Far-ultraviolet (FUV) spectra in the 190 – 300 nm region were measured for spring water in Awaji-Akashi area, Tamba area and Rokko-Arima area in Hyogo Prefecture, Japan, these areas have quite different geology features. The spectra of the spring water in the Awaji-Akashi area can be divided into two groups: the spring water samples containing large amounts of NO3− and/or Cl−, and those containing only small amounts of NO3− and Cl−. The former shows a saturated band below 190 nm due to NO3− and/or Cl−. These two types of spectra correspond to different lithological areas: sedimentary lithology near the sea shore containing many ions in the seawater and gravitic lithology far from the sea side, in the Awaji-Akashi area. The spring water from the Tamba area, which is far from the sea, contains relatively small amounts of NO3− and Cl−; it does not yield a strong band in the region observed. The FUV spectra of three of four kinds of spring water samples in the Arima Hotspring show characteristic spectral patterns. They are quite different from the spectra of the spring water samples of the Rokko area. Calibration models were developed for NO3−, Cl−, SO42−, Na+, and Mg2+ in the nine kinds of spring water collected in the Awaji-Akashi area, Tamba, and Rokko-Arima area by using univariate analysis of the first derivative spectra and the actual values obtained by ion chromatography. NO3− yields the best results: correlation coefficient of 0.999 and standard deviation of 0.09 ppm with the wavelength of 212 nm. Cl− also gives good results: correlation coefficient of 0.993 and standard deviation of 0.5 ppm with the wavelength of 192 nm.
A new chemiluminescence method is proposed for the determination of sulfide in seawater based on the chemiluminescence reaction between sulfide and an acidic permanganate solution. 3-Cyclohexylaminopropanesulfonic acid was used as a chemiluminescence enhancer. By use of this method, 1 – 150 μM of sulfide could be determined in artificial seawater. The limit of detection was 0.17 μM sulfide. We investigated the effects of salinity, water temperature, and interfering chemicals such as heavy-metal ions and organic matter. In addition, natural seawater spiked with sulfide was analyzed. The results showed that the CL method could be applied to a deep-sea sulfide analyzer.
A rapid method has been developed for the simultaneous determination of nitrite and nitrate. The separation of nitrite and nitrate was achieved using an octadecylsilane (ODS) short column (5 μm, 20 × 4.6 mm) with 10 mM of borate buffer–methanol (99.5:0.5, v/v; pH 10.0), containing 5 mM of lauryltrimethylammonium chloride and 50 mM of NaBr. These ions were detected by luminol chemiluminescence following online UV irradiation. The calibration curves of nitrite and nitrate were linear in the range of 1.0 × 10−7 to 2.0 × 10−5 M and 1.0 × 10−6 to 2.0 × 10−4 M, respectively. The detection limits for nitrite and nitrate were 0.05 and 0.4 μM, respectively (with a signal-to-noise ratio of 3). The precisions of peak heights for 7 identical injections of a standard mixture of 0.50 μM of nitrite and 5.0 μM of nitrate were 2.7 and 2.1%, respectively. Analysis time per sample was less than 2 min, and system pressure was low (2.1 MPa). The proposed method was successfully applied to water samples from various sources.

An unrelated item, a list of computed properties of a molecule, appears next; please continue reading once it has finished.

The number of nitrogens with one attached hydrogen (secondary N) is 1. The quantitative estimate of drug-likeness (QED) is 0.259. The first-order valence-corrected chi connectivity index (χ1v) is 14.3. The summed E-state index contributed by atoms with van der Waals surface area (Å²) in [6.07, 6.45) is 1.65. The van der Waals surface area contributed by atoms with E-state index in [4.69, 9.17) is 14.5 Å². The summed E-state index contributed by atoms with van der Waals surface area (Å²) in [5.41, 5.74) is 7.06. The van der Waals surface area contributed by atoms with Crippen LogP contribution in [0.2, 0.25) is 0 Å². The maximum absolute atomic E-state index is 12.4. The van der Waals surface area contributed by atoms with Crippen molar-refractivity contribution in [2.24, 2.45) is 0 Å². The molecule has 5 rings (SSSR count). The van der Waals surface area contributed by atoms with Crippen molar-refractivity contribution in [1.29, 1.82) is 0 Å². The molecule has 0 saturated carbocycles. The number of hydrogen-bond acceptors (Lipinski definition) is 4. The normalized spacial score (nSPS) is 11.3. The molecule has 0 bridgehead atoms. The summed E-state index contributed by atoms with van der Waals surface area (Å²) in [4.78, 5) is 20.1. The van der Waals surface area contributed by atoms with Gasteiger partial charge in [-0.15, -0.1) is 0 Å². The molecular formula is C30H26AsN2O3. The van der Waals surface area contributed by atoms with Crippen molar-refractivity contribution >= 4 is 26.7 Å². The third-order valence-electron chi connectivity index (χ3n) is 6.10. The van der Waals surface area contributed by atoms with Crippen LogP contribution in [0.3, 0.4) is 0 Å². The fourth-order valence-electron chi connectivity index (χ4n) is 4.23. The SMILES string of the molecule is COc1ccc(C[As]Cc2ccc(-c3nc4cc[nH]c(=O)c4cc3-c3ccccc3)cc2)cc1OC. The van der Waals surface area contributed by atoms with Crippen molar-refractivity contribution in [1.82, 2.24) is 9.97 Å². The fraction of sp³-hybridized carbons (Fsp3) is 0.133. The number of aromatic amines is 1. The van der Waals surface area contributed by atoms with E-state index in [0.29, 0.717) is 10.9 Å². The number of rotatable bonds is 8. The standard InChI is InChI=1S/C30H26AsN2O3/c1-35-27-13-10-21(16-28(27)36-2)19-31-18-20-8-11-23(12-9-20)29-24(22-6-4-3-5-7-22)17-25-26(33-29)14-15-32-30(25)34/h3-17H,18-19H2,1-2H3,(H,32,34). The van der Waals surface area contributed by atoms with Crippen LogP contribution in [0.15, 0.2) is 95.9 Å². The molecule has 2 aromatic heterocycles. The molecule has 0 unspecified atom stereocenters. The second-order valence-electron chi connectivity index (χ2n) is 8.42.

A novel mercury(II) ion (Hg2+) biosensor with electrogenerated chemiluminescence (ECL) detection using tris(2,2′-bipyridyl) ruthenium derivatives (ruthenium complex) as labeling was developed in the prescent work. One thymine (T)-rich single-strand DNA (ssDNA) labeled with a ruthenium complex was taken as an ECL probe. When the other T-rich capture ssDNA was self-assembled onto the surface of a gold electrode with a thiol group, and then hybridized with the ECL probe to form double-strand DNA (dsDNA) structures in the presence of Hg2+, a strong ECL response was electrochemically generated. The ECL intensity was linearly related to the concentration of Hg2+ in the range from 1.0 × 10−6 to 1 × 10−9 M with a detection limit of 3.0 × 10−10 M. The relative standard deviation was 4.1% at 1.0 × 10−7 M Hg2+ (n = 5). This work demonstrates that the combination of the strongly binding T-rich DNA to Hg2+ with the highly sensitive ECL technique to design an ECL Hg2+ biosensor is a great promising approach for the determination of metal ions.